Posts Tagged ‘Blue Oyster Cult’

All right, I’m halfway through this project. I guess it’s time for a recap.

Again, I’ve based my selections on familiarity with the albums and personal preference, as well as my actually owning them on compact disc. I’m not including compilations or archival releases. Plus I’ve tried to limit the number of selections by a certain artist; obviously, anything the Beatles recorded is a better album than the Electric Prunes’ “Mass in F Minor,” which wasn’t even recorded in its entirety by the actual Electric Prunes. But I’m not going to include the entire Beatles discography. (My apologies to Brad Hundt.)

So here we go:

100. “6 and 12 String Guitar” by Leo Kottke
99. “A Picture of Nectar” by Phish
98. “Mass in F Minor” by the Electric Prunes
97. “Back Into the Future” by Man
96. “Brave New World” by the Steve Miller Band
95. “Bridge of Sighs” by Robin Trower
94. “Dual Mono” by the Greenhornes
93. “Live” by Golden Earring
92. “New Riders of the Purple Sage” by New Riders of the Purple Sage
91. “Born Under a Bad Sign” by Albert King
90. “Blue Oyster Cult” by Blue Oyster Cult
89. “Hollywood Dream” by Thunderclap Newman
88. “Mothership Connection” by Parliament
87. “Smash Your Head Against the Wall” by John Entwistle
86. “Billion Dollar Babies” by Alice Cooper
85. “Blues Helping” by Love Sculpture
84. “Stratosfear” by Tangerine Dream
83. “New Dark Ages” by the Radiators
82. “High Time” by the MC5
81. “Third” by Soft Machine
80. “Blues for Allah” by the Grateful Dead
79. “Nazz Nazz” by the Nazz
78. “Fun House” by the Stooges
77. “Elephant” by the White Stripes
76. “Marquee Moon” by Television
75. “After Bathing at Baxter’s” by Jefferson Airplane
74. “Forever Changes” by Love
73. “White Light/White Heat” by the Velvet Underground
72. “Fear of Music” by Talking Heads
71. “Spectrum” by Billy Cobham
70. “Garcia” by Jerry Garcia
69. “London Calling” by the Clash
68. “Procol Harum” by Procol Harum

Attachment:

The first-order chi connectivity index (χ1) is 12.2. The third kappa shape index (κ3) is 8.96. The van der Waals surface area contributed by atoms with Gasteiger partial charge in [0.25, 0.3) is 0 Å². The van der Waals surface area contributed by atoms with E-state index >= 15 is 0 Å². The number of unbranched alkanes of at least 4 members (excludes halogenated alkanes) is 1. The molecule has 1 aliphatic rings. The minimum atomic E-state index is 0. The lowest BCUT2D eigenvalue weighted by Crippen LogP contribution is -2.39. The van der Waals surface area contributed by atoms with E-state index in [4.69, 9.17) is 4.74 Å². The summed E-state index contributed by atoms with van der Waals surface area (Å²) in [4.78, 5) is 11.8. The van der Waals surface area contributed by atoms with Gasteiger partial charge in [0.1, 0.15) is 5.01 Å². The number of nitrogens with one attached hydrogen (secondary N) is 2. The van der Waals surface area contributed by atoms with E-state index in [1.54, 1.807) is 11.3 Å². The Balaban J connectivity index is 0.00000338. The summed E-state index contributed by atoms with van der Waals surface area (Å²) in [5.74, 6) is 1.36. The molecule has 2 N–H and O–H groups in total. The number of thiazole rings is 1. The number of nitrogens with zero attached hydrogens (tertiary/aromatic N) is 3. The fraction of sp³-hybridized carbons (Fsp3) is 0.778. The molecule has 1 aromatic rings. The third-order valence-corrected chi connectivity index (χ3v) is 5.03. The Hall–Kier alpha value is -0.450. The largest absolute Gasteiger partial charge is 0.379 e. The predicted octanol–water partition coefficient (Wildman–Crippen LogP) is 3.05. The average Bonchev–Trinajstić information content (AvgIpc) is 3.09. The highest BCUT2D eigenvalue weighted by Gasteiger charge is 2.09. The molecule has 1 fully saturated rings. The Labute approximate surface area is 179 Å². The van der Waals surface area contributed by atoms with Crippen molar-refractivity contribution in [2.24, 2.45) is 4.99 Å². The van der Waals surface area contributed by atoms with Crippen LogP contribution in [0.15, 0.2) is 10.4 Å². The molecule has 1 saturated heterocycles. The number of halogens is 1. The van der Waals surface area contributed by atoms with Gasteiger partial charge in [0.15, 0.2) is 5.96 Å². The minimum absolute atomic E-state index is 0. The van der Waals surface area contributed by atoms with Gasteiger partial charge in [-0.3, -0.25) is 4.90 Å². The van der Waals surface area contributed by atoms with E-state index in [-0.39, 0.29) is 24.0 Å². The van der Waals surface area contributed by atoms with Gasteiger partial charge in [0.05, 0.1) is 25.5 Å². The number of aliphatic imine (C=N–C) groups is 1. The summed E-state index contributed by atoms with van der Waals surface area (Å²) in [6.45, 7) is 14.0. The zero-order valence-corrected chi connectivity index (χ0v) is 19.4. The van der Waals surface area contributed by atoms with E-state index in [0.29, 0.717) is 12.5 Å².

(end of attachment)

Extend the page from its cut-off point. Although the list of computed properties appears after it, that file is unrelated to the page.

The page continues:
67. “Blue Train” by John Coltrane
66. “Physical Graffiti” by Led Zeppelin
65. “Vincebus Eruptum” by Blue Cheer
64. “Made in Japan” by Deep Purple
63. “Yer’ Album” by the James Gang
62. “The Gilded Palace of Sin” by the Flying Burrito Brothers
61. “The Who Sell Out” by The Who
60. “re-ac-tor” by Neil Young & Crazy Horse
59. “Truth” by Jeff Beck
58. “Safe As Milk” by Captain Beefheart & His Magic Band
57. “The Piper at the Gates of Dawn” by Pink Floyd
56. “#1 Record” by Big Star
55. “Lola vs. Powerman and the Moneygoround, Part 1” by the Kinks
54. “Head Hunters” by Herbie Hancock
53. “Twelve Dreams of Dr. Sardonicus” by Spirit
52. “Sticky Fingers” by the Rolling Stones
51. “The Inner Mounting Flame” by the Mahavishnu Orchestra
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“Blue Oyster Cult” by Blue Oyster Cult (1972)

Usually I’m griping when I bring up music from 1976, but the year actually had quite a few bright spots. One of them was the hit-single status of the Blue Oyster Cult’s “(Don’t Fear) The Reaper,” which came as a sublimely welcome break between tripe like “Convoy” and “Afternoon Delight.”

At the time, the BOC’s marketing campaign portrayed the guys as something like “the least-understood band in America,” which did sound cool to us consumers. And there was something about the band’s name – my dad still invokes it when making fun of rock music – that set it apart from everyone else.

“Agents of Fortune,” which contains the full version of “(Don’t Fear) The Reaper,” is a tremendous album, complete with a guest vocal spot by Patti Smith. But as much as I like the 1976 offering, I’ve always preferred the band’s Columbia Records debut.

A bit of background: Basically the same group had started in the ’60s as the psychedelically oriented Soft White Underbelly, then landed a deal with Elektra Records as the Stalk-Forrest Group. Besides one single that barely was released, most of that material languished in the vaults for decades.

Shifting gears from the out-of-vogue psychedelia to the up-and-coming hard rock – it never quite was heavy metal – the band took another stab as the Blue Oyster Cult and eventually struck chart gold.

The debut set the blueprint, and some of its tracks are integral parts of the BOC stage show 40 years later: “Cities on Flame With Rock and Roll,” “Before the Kiss, a Redcap” and the based-on-a-true-story “Then Came the Last Days of May.”

The last-named, in fact, appears on the album in its demo form, as the band felt it couldn’t improve on guitarist Don “Buck Dharma” Roeser’s tale of “three good buddies” who plan to bring certain substances back from Mexico, only to fall victim to a bloody ambush.

The lyrics to most of the other songs are fairly arcane, as was the plan of writers Sandy Pearlman and Richard Meltzer. When you try to probe the meaning of a song called “She’s As Beautiful As a Foot,” you may run into some difficulty.

Nevertheless, rock critics generally gave the record the thumbs-up on its release. The oft-curmudgeonly Robert Christgau of The Village Voice, for example, wrote that it was “the tightest and most musical hard rock record since – dare I say it – ‘Who’s Next.'”

When a record draws any comparison whatsoever to that particularly work by The Who, you might want to listen.